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Discussion Starter #1
I started 2 packages a April 24th.

So when I saw bees in my Pole barn I thought they were from my colonies. I had some comb frames laying in a pile and there was some robbing going on.

I did notice some bees orienting near a stack or lumber and since that didn't make sense to me I too a closer look. 2 year old swarm trap under some boards. The trap has 3-4 frames of old dark comb in it. So I set this up on a table.

Day 2: 30 or so bees in the morning, some fanning at the entrance. @ 5:30 pm more like 100. After dark I found it empty except for 2 or 3 bees, I thought "they must have left some night watch ladies" (Can't call them, "watchmen")

I decided to go pull a few of my other traps so in case there was a swarm it might increase my odds of catching them. I wasn't convinced that these were not my bees.

This is what I found in one of the traps I pulled.

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It had been up for 2 years and no discernible activity. My friend was checking it often but.....looks like we missed one.

This is what my pole barn looks like now;

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Looks like my third caught swarm.

I will have to get some more deeps ready and get these bees hived up.
 

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Good deal, Trin.
Looks like I could use some black plastic containers too (about 50 liters) if in dire straits.
You have a good demo of that.
 

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Discussion Starter #3
I would have preferred a lighter color. Was thinking that a dark color might heat up a lot in sunlight. Regardless, they are relatively cheap and quick to make. I drill the holes for the dowels a little small so they are tight. I think bees do like the expanse of space. I use 4 cable ties to keep the lid on and keep coons and other varmints out. The entrance is cut in the side leaving a 3/8 x 2 flap of plastic to bend up, and I put a landing board under it because plastic is a bit slick. The entrance flap can be bent down and taped shut for transport of a caught swarm.

Sure is a lot of propolis on the tote/lid rim. So they were trying to close up the air leakage. I do place them just inside tree lines where they see some morning sunlight, but are shaded for most of the day. Full sun and black box might cause a trap rejection. The tote idea was from a Youtube video, maybe Barnyard bees?, that guy is tinkering with equipment ideas.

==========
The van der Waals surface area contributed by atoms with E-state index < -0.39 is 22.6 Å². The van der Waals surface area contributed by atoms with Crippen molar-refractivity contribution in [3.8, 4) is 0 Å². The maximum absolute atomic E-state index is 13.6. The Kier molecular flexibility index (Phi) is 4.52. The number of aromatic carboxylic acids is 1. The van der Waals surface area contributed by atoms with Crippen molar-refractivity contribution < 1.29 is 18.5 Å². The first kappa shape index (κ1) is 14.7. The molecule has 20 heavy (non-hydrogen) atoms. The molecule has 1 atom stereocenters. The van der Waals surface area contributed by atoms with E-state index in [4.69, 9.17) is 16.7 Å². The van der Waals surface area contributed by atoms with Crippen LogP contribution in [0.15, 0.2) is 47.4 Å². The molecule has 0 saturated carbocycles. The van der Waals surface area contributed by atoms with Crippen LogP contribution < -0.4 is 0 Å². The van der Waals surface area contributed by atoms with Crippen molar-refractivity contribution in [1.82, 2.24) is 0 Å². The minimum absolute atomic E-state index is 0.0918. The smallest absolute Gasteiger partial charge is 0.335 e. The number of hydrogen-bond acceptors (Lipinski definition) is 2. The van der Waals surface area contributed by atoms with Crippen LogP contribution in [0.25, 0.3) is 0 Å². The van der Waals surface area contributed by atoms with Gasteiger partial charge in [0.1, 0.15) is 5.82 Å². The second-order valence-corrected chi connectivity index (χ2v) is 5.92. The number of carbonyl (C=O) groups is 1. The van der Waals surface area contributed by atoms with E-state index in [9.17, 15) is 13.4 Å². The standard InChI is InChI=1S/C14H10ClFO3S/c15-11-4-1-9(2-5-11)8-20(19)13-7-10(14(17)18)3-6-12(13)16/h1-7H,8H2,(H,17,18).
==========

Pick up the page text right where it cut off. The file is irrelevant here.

I'll give an update on how the transfer from trap to deep box goes tomorrow. I set some frames with drizzled sugar syrup next to the trap to give them something. But it could cause an influx of bees from existing hives.

Going to try to quarantine all of the frames of comb and bee smelling equipment in sealed trash bags tonight when the circus calms down.

I think I will switch to just using conventional 5 frame NUC boxes. A frame with some lure is good enough. Liked the tip of using a 10ft. or so 2x4 with a platform to attach the box on top. A couple of ratchet straps and done. A lot easier than climbing ladders and doing a semi-controlled, weed crushing, experiment with gravity.......my friend insisted on going up the ladder and cutting the trap loose reminding me that I looked ridiculous rolling around on the ground 2 years ago. Don't know what happened to my balance, I used to climb trees and did a lot of work at the top of 40 ft. ladders.
 

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Discussion Starter #4
I am wondering about when to transfer the caught swarm into a deep conventional 10 frame. It's cloudy and 64 f outside and the bees aren't flying.
I plan on placing the new hive body in the same spot as the swarm trap and tipping the trap over after moving the 4 frames in the trap to the new box. Hoping they will march in. If I see the queen, that would be great. Hoping she is on the frames in the trap.

So I am wondering if I set up a few frames laying on their side and drizzle sugar syrup on them to stimulate foragers to get to work would it be something to calm the foragers before opening the swarm box and transferring the cluster into the new box. Just a question thinking that idle foragers might be a bit testy.

Trying to do this as calm as possible. Want to reduce the risk of the queen flying off, but maybe that's just in the cards you draw......

I am by nature a cautious person. I am used to an analytical process of asking a lot of questions before taking action. It serves well with solving problems but is a handicap by overthinking the issue.

I understand that it is considered bad practice to use smoke with swarms.

I will move the hive about 7 miles to a friends house tonight for a couple of weeks before moving them back with the existing hives. Don't want bees in the barn if the hive disappears.

All that being said, and depending on how it goes, I think I will switch to 1 or 2 NUC box traps, or a single deep. A lot easier to manipulate post catch.
 

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Discussion Starter #5
Hiving the bees was a breeze. They started flying late in the day when the sun came out. Didn't seem the least disturbed when I took off the trap lid. Swarm is on the smaller side, about 3-4 frames of bees, accounting for foragers.

Didn't look for the queen because the light wasn't the best. Will move them off site tomorrow night to a temporary home. Just have to run off and buy some sugar tomorrow. They are on 8 frames drawn comb and a couple foundation.

Funny thing; A friend tells me he and a neighbor seems to have traded swarms. Both were a bit upset to lose some of their bees. As I understand it the bees avoided the empty swarm traps and flew off, only to enter each others traps. They compared notes on time and flight direction.:D
 
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